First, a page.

Post bushfire hydrology
The recent devastating bushfires have left many water supply catchments significantly damaged.
Water and catchment managers will be faced with a range of short and long-term impacts on both water quality and volumes of runoff.
In this page, we bring together information to support our community work through these challenging times, including:
- an overview of the current state of knowledge of post bushfire hydrology,
- how to apply Source functionality to assess post bushfire hydrology, and
- useful information sources.
Research and past experience tell us that it could take decades for catchments to recover and that the impacts will vary at different stages of the recovery process. Modelling will be an important tool, providing water and catchment managers with a platform to understand the different risks to water availability and water quality as catchment conditions change and to test the performance of different management responses.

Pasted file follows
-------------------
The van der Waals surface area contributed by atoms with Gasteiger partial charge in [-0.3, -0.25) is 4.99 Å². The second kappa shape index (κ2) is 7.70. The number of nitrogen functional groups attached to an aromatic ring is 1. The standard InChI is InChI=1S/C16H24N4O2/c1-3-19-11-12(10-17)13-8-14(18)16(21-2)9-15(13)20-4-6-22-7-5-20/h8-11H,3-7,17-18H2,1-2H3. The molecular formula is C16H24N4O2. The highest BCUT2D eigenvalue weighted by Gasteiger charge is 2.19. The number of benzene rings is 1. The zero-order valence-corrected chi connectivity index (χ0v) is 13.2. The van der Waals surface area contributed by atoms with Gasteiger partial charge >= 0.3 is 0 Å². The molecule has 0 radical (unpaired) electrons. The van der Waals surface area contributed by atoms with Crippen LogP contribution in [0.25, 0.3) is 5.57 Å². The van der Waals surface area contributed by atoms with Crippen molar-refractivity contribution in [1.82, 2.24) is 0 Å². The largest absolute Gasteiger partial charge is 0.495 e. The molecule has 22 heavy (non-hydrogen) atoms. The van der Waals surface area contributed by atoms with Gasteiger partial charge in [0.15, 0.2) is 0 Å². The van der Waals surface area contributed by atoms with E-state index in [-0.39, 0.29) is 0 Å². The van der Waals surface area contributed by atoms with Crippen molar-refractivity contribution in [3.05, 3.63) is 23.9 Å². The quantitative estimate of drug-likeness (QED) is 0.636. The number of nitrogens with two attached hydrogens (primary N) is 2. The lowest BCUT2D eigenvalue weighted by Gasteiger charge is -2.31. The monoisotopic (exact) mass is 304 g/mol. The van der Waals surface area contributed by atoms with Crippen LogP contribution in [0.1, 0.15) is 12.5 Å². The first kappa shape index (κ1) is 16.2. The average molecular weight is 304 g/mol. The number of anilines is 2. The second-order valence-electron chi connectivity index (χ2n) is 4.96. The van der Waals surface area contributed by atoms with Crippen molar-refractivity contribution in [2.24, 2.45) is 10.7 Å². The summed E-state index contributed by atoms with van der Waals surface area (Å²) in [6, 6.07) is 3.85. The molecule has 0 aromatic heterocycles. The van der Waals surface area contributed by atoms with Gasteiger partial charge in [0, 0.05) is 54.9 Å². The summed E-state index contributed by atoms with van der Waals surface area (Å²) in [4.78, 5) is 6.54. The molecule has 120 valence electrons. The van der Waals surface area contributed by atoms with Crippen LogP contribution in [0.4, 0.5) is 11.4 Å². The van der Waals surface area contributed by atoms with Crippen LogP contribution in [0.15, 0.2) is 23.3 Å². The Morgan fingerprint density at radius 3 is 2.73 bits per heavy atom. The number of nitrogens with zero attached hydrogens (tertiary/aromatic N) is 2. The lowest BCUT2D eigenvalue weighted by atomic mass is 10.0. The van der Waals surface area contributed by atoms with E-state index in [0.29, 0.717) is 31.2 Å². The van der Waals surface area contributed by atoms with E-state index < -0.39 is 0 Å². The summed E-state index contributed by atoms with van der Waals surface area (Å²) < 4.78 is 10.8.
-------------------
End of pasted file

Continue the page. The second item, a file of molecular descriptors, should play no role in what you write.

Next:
If you would like more information or support with using Source to help understand the impact of bushfire on your catchment or water supply, please contact:
Geoff Adams ([email protected]/02 6201 2386)
Trudy Green ([email protected] / 02 6206 8796)
Bushfire impacts on hydrology
The two most significant impacts of bushfires on hydrology are changes to water quality and runoff rates. We have compiled a short summary of information on these impacts.
Representing bushfire impacts in Source
Source has a range of functionality that can be adapted to model the impacts of bushfires. This section provides an overview of how this can be done.
The eWater Cooperative Research Centre (CRC) and its predecessors the CRC for Catchment Hydrology and CRC for Freshwater Ecology led a range of initiatives investigating the impacts of bushfires on catchments. Much of this information remains relevant today. https://ewater.org.au/bushfire/main.shtml
Factsheet Bushfires and Risks to Drinking Water Quality (Water Research Australia)
Arthur Rylah Institute for Environmental Research
Fire and Soils: A review of the potential impacts of different fire regimes on soil erosion and sedimentation, nutrient and carbon cycling, and water quantity and quality (NSW Environment Energy and Science)